The Tao of Honest Bob
Inspiring Words from Watch Your Head’s Legendary Carnival Barker
The Honest Bob needs no introduction. That’s because The Honest Bob is a fixture of our world; a walking institution of counter-cultural retail so predictably awesome, you could practically set your watch by his appearance at a CHAMPS event. As the owner and operator of Watch Your Head, Rhode Island’s premiere destination for all things inhalation since 1994, The Honest Bob has been slinging pipes and hawking bongs longer than some of us have been walking upright. He’s a pioneer of our world and he deserves your respect, as well as your proverbial ear. It is for this reason that instead of our typical rambling, we’re just going to give him the floor. Why? Because he’s Honest Bob Christie and he deserves it, dammit.
On his introduction to color changing glass in 1994:
I ordered two. Wholesale, they were about $25 then. Now, they’d be about $10. They showed up and they were the most beautiful things I’d ever seen. But . . . I didn’t think I’d ever get $65 for those things. But a week or two later, a couple of guys walking by asked if I had color changing glass. I immediately puffed up my chest and was like, “Why, yes, I do! The finest from California.” And one of them was like, “We’re from California! I’ll take it!” Then the other guy was like, “I’ll take the other one!” and I was all, ‘Awesome!’ I wrapped them up, took $100 in my greedy little paw and they walked away. I was just like, ‘WOW.’ Monday, I called my rep and said, ‘I’ll take five more!‘ It’s been lather, rinse, repeat ever since.
On his early heretical approach to merchandising:
I didn’t price anything for the first six months. That forced me to learn my product, who made it, how much it cost me, how much I could sell it for. It would also force the customer to engage with me. It gave us a common talking point . . . It also gave me the opportunity to engage them, entertain them a little, and inform them, as well as learn from them; get the conversation started.
On his nickname and how he came by it . . . honestly:
In true format, the unwritten law of nicknames is you can’t give yourself a nickname. It was when I had my first business at 18, selling comic books . . . This kid gave me a $20 bill for a $2 comic. I turned around to grab the change and when I turned around, he was gone. I went and found him in the show and he was like, “Wow, you didn’t have to do that.” I was like, “Of course I did . . .” He said, “That’s really honest of you. I’m gonna call you ‘Honest Bob.’” That following week, I went to the Salvation Army and bought a pair of plaid pants and a polka dot tie and I just became Honest Bob at the next show with this preacher voice . . . It just carried on.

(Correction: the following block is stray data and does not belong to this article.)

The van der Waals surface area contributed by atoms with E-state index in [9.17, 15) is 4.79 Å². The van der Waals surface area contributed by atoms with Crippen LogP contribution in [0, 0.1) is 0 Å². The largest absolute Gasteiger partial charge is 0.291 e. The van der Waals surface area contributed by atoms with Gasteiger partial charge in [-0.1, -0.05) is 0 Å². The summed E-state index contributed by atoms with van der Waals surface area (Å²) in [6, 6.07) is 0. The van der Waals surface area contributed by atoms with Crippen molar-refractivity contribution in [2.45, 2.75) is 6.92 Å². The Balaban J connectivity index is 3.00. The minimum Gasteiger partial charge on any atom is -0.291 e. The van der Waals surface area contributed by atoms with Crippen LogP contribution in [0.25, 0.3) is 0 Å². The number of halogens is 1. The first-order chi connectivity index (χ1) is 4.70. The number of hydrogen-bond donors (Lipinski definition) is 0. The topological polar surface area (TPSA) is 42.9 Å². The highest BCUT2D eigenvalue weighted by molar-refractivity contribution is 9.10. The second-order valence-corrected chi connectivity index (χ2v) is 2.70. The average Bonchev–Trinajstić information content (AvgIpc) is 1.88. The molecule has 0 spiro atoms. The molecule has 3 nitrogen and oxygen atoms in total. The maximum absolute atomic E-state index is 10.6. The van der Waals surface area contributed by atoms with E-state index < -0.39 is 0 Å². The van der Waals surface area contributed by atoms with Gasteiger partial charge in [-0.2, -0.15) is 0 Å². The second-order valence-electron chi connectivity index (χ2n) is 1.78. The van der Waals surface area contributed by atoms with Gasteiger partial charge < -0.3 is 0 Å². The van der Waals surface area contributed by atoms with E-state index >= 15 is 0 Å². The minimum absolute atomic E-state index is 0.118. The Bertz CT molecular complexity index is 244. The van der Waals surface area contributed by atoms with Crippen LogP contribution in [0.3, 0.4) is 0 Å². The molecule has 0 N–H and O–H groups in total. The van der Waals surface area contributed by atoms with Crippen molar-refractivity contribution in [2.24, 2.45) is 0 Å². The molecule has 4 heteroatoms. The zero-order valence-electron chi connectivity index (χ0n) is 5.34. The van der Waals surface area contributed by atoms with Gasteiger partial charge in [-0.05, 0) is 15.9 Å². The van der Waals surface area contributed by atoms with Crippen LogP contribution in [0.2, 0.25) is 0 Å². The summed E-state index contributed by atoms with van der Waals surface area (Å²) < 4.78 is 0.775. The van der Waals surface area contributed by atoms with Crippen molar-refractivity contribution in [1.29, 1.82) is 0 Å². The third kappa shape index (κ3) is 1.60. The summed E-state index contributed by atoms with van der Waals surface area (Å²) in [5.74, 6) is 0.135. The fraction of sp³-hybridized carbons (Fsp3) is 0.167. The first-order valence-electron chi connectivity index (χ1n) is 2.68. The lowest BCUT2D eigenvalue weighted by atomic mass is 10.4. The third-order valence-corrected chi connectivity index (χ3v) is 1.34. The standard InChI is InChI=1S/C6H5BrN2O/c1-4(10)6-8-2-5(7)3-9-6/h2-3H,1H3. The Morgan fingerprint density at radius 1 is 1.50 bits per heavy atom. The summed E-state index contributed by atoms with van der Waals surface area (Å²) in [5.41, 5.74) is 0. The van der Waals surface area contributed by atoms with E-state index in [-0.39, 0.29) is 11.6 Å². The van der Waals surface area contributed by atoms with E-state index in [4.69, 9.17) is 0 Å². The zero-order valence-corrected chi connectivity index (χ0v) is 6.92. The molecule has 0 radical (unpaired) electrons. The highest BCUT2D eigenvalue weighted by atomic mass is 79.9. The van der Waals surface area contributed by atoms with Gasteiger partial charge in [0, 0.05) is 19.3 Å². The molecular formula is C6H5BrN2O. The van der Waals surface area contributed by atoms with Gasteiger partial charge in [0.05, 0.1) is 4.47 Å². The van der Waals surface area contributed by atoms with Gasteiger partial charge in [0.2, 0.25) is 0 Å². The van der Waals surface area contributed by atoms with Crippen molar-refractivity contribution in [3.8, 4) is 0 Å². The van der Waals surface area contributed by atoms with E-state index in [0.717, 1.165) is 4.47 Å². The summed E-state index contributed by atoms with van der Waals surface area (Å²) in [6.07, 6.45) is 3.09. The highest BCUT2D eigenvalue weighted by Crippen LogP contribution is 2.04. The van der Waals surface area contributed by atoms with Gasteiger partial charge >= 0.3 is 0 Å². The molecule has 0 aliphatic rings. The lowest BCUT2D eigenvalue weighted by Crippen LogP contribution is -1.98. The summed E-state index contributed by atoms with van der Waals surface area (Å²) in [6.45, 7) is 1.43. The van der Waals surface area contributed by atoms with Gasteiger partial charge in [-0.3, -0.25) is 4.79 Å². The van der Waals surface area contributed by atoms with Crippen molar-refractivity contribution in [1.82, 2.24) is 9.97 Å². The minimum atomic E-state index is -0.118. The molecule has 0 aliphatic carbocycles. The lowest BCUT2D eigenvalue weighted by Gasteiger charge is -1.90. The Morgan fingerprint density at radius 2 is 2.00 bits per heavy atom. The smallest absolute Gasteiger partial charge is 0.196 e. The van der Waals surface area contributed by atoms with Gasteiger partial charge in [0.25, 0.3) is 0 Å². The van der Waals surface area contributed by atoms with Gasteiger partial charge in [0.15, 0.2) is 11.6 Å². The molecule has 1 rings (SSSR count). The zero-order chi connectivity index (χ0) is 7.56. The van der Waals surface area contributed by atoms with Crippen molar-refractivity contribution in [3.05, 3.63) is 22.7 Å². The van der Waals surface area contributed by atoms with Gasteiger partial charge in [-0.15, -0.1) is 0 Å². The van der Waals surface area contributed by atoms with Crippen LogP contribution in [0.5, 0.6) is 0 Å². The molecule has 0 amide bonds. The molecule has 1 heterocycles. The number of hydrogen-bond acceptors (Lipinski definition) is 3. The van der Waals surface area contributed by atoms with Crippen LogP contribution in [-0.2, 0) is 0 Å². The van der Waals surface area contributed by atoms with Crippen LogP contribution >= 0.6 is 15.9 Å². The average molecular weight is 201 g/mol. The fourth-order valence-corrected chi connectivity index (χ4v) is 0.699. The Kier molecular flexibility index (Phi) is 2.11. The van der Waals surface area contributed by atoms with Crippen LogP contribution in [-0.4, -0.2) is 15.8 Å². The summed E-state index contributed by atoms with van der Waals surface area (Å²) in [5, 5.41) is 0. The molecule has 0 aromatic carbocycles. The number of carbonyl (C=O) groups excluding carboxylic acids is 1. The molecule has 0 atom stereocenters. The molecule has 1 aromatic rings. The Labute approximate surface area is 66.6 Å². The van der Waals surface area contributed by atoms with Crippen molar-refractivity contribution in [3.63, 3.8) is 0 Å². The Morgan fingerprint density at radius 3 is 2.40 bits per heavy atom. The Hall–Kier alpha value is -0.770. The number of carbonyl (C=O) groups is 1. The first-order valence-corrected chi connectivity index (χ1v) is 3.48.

On why student discounts are dumb:
I never do a student discount. I don’t agree with that. I think it’s hokie because what happens if school’s not right for you at that time? What happens when you lose your ID? What happens when you graduate, and your student loans kick in? So what I do is buy one, get one half every day on most items. It helps generate volume. I hate Walmart, but one thing they got right was scale of volume.
On not always knowing everything:
If you would have told me twenty years ago or more, that there would be this thing called decriminalization, I would have asked you what the hell you were smoking . . . That just goes to show you that you don’t know what you don’t know.
On gender relations in the glass world:
When I started this business, it was a sausage fest and it stayed that way for many years. The recent proliferation of women in the glass industry has just been amazing. To see women—pardon the pun, but in this industry, you have to say it—shatter the glass ceiling, it’s just absolutely wonderful and empowering and thankfully, something that obviously isn’t going to go away.
On eschewing social norms:
I didn’t have any problems bringing in things that were pink, things that had rainbows or things that might have been “girly,” because women’s money spends just like men’s money. Let’s get them through the door . . . Because I’m openly gay—I was the only openly gay shop owner that I knew of for so many years at the show—I ended up making my store into a place of inclusion; what they now call a safe space. It was what it was before it became a word, you know what I mean? Everyone has always been welcome.
On his secret to success, both in business in life:
I think it comes down to honesty . . . honesty is the backbone of integrity . . . Honesty with your employees, honesty with your customers, and honesty with your vendors. You’ll never go wrong.
The best tool anybody can have besides integrity is a love for critical thinking . . . you have to ask yourself, ‘does this make sense?’ That allows your mind to always be open. But it also allows it not to just be an empty vessel to be filled. It keeps the gears turning so you’re always examining . . . you know, I think the lack of critical thinking is what has gotten us into this social media crap that unfortunately shows no signs of going away. The internet never should have been put out to the public in the form that it was. It’s just too much too soon.